The importance of exercise physiologists in decreasing the risk of endometrial cancer
Endometrial cancer is the most common gynaecological cancer diagnosed in Australian women with more than 3,000 Australian women to be diagnosed in 2019. However, according to the latest review of evidence
by Cancer Australia, one-third of endometrial cancers are caused by potentially avoidable risk factors.
“Cancer Australia’s review outlines 30 risk factors for endometrial cancer, with being overweight and obese the strongest modifiable risk factor as over one-quarter of endometrial cancer cases in Australia are estimated to have a body mass index (BMI) above a healthy weight range,” says Anita Hobson-Powell, Exercise & Sports Science Australia (ESSA) CEO.
“With roughly 6% of these cases linked to insufficient exercise and 11% to diabetes, it’s clear the important role increased physical activity and prescribed exercise can play in reducing the risk of endometrial cancer generally.”
“This is actually great news,” explains Anna-Louise Moule, Accredited Exercise Physiologist and Director of Balanced Bodies Lifestyle Clinic, located within the Kinghorn Cancer Centre and The San Integrative Cancer Centre in Sydney.
“Accredited Exercise Physiologists (AEPs) are qualified to prescribe and supervise exercise for people who have complex health conditions, such as cancer. An AEP can work with someone to exercise correctly and safely to reduce those risks of endometrial cancer.”
A recent ESSA consensus statement
on the role of AEPs in the treatment of cancer states that AEPs have the knowledge and skills to design, deliver and evaluate safe exercise programs, and make for a key member of any cancer care team. This recommendation was also backed up by the Clinical Oncology Society of Australia (COSA) in their 2018 position statement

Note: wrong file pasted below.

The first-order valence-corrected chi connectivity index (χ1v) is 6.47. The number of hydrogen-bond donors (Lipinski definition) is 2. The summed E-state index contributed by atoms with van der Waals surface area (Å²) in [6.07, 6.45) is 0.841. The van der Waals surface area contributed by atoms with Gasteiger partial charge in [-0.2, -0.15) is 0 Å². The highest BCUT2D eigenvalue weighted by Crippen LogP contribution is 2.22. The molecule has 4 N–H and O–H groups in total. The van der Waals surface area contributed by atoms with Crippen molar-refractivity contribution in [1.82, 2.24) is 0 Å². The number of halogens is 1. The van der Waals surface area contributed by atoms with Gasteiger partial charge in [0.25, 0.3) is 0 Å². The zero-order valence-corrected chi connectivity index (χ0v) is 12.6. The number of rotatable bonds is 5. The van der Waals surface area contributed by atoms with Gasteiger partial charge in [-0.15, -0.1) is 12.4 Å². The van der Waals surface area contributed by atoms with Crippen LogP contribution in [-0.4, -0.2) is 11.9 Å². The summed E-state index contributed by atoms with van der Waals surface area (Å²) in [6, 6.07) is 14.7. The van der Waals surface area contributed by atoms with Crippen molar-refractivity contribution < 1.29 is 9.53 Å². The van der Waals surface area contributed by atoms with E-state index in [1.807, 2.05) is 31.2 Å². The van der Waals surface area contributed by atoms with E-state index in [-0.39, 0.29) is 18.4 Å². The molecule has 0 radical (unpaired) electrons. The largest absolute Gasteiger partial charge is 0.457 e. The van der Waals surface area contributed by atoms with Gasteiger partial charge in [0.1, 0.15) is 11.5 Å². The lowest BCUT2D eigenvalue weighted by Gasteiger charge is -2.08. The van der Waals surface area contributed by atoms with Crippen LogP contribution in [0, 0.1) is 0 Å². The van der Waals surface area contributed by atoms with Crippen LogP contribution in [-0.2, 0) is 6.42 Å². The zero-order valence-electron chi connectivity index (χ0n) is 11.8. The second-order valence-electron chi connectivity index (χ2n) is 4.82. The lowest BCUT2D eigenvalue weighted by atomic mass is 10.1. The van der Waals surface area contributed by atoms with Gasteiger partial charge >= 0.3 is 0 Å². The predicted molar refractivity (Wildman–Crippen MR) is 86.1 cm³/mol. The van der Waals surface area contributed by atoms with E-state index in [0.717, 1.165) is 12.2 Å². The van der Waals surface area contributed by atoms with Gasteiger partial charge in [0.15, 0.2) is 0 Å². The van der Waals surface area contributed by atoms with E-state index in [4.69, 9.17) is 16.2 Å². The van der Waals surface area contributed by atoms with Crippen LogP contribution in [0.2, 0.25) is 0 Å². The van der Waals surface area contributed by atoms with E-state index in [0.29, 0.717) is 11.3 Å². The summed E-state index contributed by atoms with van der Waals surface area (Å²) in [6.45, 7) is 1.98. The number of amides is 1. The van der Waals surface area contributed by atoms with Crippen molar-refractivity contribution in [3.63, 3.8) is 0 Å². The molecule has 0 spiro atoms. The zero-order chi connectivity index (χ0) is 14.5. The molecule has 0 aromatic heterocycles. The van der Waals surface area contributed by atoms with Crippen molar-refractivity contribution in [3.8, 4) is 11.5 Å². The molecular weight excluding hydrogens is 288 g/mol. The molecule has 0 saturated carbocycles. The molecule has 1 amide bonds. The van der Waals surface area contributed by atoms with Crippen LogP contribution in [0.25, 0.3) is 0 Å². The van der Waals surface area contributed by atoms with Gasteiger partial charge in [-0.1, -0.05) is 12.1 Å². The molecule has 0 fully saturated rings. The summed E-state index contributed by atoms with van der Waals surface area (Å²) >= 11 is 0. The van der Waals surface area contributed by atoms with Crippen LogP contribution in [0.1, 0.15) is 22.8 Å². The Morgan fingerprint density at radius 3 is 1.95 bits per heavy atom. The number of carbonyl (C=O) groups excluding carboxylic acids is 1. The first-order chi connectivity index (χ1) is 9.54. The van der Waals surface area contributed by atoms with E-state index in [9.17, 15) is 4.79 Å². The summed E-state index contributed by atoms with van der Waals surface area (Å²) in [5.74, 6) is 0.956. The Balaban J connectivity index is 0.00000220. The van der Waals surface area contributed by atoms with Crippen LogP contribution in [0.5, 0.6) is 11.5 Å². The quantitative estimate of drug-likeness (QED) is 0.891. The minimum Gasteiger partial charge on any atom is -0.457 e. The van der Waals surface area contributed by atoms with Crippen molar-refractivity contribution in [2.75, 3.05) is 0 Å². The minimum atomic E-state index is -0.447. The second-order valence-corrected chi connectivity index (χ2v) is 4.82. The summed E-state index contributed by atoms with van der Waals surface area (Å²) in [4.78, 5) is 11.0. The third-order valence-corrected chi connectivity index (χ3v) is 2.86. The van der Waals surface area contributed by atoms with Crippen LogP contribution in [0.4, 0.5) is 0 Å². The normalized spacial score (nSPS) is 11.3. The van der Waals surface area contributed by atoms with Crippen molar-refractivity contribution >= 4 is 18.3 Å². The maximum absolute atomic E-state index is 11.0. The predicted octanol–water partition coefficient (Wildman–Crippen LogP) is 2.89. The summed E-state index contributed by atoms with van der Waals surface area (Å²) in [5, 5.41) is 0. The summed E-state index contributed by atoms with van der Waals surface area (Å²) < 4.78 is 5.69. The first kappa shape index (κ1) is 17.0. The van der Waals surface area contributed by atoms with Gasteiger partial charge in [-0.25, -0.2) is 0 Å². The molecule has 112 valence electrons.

“For women who do high levels of vigorous physical activity, the risk of endometrial cancer is about 20% lower
than for women who are not physically active. Studies have shown similar results, regardless of the type of physical activity the woman does,” adds Anna.
“The 2019 ESSA exercise and cancer position statement
encourages cancer patients to be guided through an individualised exercise prescription that is specific to them, their cancer and their needs. Targeted exercise prescription provided by an AEP is needed to ensure the greatest benefit for the patient is achieved, with very low risk of harm.”
Cancer Australia carefully outline that there is no escaping certain risk factors, such as ageing, gene mutations, family history and other contributors, however even small changes in modifiable risk factors significantly reduces the risk of endometrial cancer.
The Cancer Australia review goes hand-in-hand with a new website
which has compiled the most recent research and classified every risk and protective factor by the strength of the evidence behind them. Physical activity has been listed as “decreasing the risk” of endometrial cancer, however further research is still needed.
Currently there are over 5,000 AEPs throughout Australia and your cancer care team will be able to recommend AEPs who specialise in cancer. You can find one close to your home by looking at the online directory on the ESSA website
For more information on endometrial cancer, visit the Cancer Australia website